Townsend laid on Scotland’s third try for centre John Leslie after swanning through the Irish defence with an especially sexy show-and-go dummy.

That made the score 24-3 after an hour and, with minutes remaining, Townsend poked a clever kick into an ocean of space which Glenn Metcalf ran onto and kicked on a bit. The ball skittered around before bouncing into the lap of substitute Andy Henderson and he strolled in to score.

While Ireland recovered to win the next two matches in some style, the Edinburgh loss had huge ramifications.

Irish dejection in Murrayfield - September 2001

O’Kelly is in no doubt that it was the game which did for Warren Gatland.

"100%. There were certainly knives there for him. There was certainly huge support for Eddie (O'Sullivan) within the camp. A lot of us had played underage with Eddie. And everyone knew him and liked him. 

"We were keen to kick on and there might have been an element that we felt Warren couldn't take us much further.

"Now I'm not sure if that was the truth given what Warren has achieved since, but that was a viewpoint within the squad at that point.

"I wouldn’t like to say that was the consensus because I don’t know. But there was certainly an element of that.

"I certainly think that when Eddie took over that no one was really shocked or really disappointed – even though we had had a very good year in 2001. 

"I don't know if Warren knew the pressure was on. I don't think we could have possibly gotten rid of Gatland had we won in Scotland. 

"So, it was a pretty defining moment for Irish rugby that loss. 

"It was the bullet that shot Warren Gatland. That’s for sure. Because you could hardly have faulted him for much else."   

Brian O'Driscoll with one of his tries at Lansdowne Road in 2002

Six months after the Murrayfield debacle, the Irish backs ripped through Scotland in Lansdowne Road. Brian O’Driscoll scored a hat-trick and Ireland won 43-22.

The 2001 blip out of the way, Ireland established clear supremacy over Scotland in the new millennium. Eddie O’Sullivan’s Ireland won seven from seven against Scotland in the Six Nations.

"We really just cut them up in the centres," says O'Kelly. "They just could not live with us. Drico was running amok. And that was at a time when there was just so much room for outside centres.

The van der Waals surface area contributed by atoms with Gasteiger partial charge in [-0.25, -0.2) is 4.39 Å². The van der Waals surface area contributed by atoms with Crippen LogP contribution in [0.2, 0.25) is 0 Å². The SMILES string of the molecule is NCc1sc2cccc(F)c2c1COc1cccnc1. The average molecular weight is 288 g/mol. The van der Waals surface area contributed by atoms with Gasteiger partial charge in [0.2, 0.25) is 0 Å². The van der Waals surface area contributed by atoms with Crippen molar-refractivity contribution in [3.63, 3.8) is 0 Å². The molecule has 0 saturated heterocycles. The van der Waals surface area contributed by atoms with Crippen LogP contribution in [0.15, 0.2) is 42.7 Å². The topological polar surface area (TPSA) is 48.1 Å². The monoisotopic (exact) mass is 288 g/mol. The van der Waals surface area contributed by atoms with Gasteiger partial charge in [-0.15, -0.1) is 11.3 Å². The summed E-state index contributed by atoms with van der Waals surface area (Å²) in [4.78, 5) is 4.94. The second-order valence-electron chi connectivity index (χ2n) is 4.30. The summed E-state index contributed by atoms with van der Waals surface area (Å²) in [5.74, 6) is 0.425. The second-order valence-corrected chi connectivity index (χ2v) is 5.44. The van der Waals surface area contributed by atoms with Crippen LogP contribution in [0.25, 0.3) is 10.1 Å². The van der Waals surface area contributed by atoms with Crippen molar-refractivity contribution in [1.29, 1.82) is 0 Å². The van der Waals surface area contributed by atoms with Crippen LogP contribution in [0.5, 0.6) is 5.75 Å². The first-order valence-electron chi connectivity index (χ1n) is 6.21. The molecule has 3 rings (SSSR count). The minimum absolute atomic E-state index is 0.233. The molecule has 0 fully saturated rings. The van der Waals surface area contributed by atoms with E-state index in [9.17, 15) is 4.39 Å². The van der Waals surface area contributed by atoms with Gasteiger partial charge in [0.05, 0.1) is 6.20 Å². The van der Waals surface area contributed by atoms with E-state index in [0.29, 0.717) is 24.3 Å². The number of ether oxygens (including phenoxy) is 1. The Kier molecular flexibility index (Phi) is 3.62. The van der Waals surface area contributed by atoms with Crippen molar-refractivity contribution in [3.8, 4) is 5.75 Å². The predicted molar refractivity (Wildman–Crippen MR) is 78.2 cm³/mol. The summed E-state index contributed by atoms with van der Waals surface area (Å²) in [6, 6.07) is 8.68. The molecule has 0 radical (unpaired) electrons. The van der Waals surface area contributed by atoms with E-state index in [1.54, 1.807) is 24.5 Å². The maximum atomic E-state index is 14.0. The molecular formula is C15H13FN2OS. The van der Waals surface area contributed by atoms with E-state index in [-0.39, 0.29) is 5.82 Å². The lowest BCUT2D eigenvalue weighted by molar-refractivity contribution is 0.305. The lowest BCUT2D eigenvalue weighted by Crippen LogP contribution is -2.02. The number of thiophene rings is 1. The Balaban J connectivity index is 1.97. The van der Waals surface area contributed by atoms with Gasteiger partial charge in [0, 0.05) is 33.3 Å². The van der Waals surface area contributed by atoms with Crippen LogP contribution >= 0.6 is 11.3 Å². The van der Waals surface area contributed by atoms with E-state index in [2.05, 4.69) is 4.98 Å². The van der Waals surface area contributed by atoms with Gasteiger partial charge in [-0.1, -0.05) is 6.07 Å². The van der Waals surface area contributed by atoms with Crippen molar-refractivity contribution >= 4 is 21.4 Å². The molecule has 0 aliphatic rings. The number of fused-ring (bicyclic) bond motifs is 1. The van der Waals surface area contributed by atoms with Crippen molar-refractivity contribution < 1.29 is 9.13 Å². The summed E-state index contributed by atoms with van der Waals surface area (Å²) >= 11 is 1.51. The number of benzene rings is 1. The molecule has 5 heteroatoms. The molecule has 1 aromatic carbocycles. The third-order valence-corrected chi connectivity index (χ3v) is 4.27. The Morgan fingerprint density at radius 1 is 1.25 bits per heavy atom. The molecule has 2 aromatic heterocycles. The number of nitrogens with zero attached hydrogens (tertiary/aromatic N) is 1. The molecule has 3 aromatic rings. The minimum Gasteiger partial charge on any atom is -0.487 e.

"There was a massive sense of optimism. It was a phenomenal time to be part of the Irish rugby team. There was still plenty of holes. But we had a great attacking threat."

The big question – are there any parallels between the 2001 game and the 2018 game? Any at all? An unbeaten Ireland facing a Scotland side with Gregor Townsend in an influential role?

"I know what you mean but we played them away in 2001 so that’s one big difference. The key difference, really. Plus it was the first game of our season internationally and we were caught cold.

"I think Ireland will win. It's a shame Farrell is injured because he went so well. He's a bad loss, as Henshaw was. But we could be talking about Garry Ringrose next week and have forgotten about Farrell. That's the way Joe Schmidt teams seem to operate.

"England were caught cold in Murrayfield. I’ve seen it. I’ve experienced it.

"It doesn’t make Scotland world beaters nor does it make England a bad team.

"I just have never seen Scotland, in modern times, bringing that performance to Dublin. I just can’t see them bringing it.

"Now, they’ll be good. But Ireland just need more of the same after the Welsh performance. Jonny bringing his kicking boots and it’ll be an Irish win."

Follow Ireland v Scotland on Saturday (KO 2.15pm) via the live blog on RTÉ.ie/Sport and the News Now App, or listen live on RTÉ Radio 1, with commentary from Michael Corcoran and Donal Lenihan.